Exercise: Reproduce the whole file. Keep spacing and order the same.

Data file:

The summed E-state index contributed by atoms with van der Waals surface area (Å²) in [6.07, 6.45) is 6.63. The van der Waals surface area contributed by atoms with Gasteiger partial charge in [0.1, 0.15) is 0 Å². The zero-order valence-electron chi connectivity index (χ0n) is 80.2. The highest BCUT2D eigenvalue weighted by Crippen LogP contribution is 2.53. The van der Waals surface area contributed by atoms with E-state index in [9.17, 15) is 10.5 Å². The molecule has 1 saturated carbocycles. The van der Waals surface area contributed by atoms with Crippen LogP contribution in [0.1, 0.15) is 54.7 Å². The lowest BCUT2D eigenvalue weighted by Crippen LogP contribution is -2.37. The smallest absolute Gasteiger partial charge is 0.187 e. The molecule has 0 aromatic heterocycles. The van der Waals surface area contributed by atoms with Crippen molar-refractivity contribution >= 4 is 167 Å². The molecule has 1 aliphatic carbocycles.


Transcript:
The summed E-state index contributed by atoms with van der Waals surface area (Å²) in [6.07, 6.45) is 6.63. The van der Waals surface area contributed by atoms with Gasteiger partial charge in [0.1, 0.15) is 0 Å². The zero-order valence-electron chi connectivity index (χ0n) is 80.2. The highest BCUT2D eigenvalue weighted by Crippen LogP contribution is 2.53. The van der Waals surface area contributed by atoms with E-state index in [9.17, 15) is 10.5 Å². The molecule has 1 saturated carbocycles. The van der Waals surface area contributed by atoms with Crippen LogP contribution in [0.1, 0.15) is 54.7 Å². The lowest BCUT2D eigenvalue weighted by Crippen LogP contribution is -2.37. The smallest absolute Gasteiger partial charge is 0.187 e. The molecule has 0 aromatic heterocycles. The van der Waals surface area contributed by atoms with Crippen molar-refractivity contribution >= 4 is 167 Å². The molecule has 1 aliphatic carbocycles.